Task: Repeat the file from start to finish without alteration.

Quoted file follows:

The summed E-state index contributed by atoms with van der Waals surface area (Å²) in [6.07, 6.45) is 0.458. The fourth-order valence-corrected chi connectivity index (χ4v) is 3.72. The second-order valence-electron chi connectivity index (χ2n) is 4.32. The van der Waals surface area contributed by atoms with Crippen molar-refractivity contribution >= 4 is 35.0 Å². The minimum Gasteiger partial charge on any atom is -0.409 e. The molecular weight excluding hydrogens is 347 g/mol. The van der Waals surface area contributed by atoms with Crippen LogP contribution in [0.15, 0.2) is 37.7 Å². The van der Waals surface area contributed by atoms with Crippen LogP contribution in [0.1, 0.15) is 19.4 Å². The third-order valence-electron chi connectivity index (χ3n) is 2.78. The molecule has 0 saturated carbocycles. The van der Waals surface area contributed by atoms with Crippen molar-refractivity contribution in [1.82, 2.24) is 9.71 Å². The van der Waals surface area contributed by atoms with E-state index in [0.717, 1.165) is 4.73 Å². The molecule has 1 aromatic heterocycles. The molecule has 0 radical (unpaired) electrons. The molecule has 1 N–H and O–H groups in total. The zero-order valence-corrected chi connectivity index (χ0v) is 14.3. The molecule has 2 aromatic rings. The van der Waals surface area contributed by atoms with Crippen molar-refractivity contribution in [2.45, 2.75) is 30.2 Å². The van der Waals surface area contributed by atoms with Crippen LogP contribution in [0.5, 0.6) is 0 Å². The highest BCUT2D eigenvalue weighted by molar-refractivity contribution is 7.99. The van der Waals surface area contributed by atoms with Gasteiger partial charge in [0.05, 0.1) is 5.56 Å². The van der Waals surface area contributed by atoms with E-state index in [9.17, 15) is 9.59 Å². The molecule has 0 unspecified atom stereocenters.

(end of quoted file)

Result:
The summed E-state index contributed by atoms with van der Waals surface area (Å²) in [6.07, 6.45) is 0.458. The fourth-order valence-corrected chi connectivity index (χ4v) is 3.72. The second-order valence-electron chi connectivity index (χ2n) is 4.32. The van der Waals surface area contributed by atoms with Crippen molar-refractivity contribution >= 4 is 35.0 Å². The minimum Gasteiger partial charge on any atom is -0.409 e. The molecular weight excluding hydrogens is 347 g/mol. The van der Waals surface area contributed by atoms with Crippen LogP contribution in [0.15, 0.2) is 37.7 Å². The van der Waals surface area contributed by atoms with Crippen LogP contribution in [0.1, 0.15) is 19.4 Å². The third-order valence-electron chi connectivity index (χ3n) is 2.78. The molecule has 0 saturated carbocycles. The van der Waals surface area contributed by atoms with Crippen molar-refractivity contribution in [1.82, 2.24) is 9.71 Å². The van der Waals surface area contributed by atoms with E-state index in [0.717, 1.165) is 4.73 Å². The molecule has 1 aromatic heterocycles. The molecule has 0 radical (unpaired) electrons. The molecule has 1 N–H and O–H groups in total. The zero-order valence-corrected chi connectivity index (χ0v) is 14.3. The molecule has 2 aromatic rings. The van der Waals surface area contributed by atoms with Crippen molar-refractivity contribution in [2.45, 2.75) is 30.2 Å². The van der Waals surface area contributed by atoms with Crippen LogP contribution in [0.5, 0.6) is 0 Å². The highest BCUT2D eigenvalue weighted by molar-refractivity contribution is 7.99. The van der Waals surface area contributed by atoms with Gasteiger partial charge in [0.05, 0.1) is 5.56 Å². The van der Waals surface area contributed by atoms with E-state index in [9.17, 15) is 9.59 Å². The molecule has 0 unspecified atom stereocenters.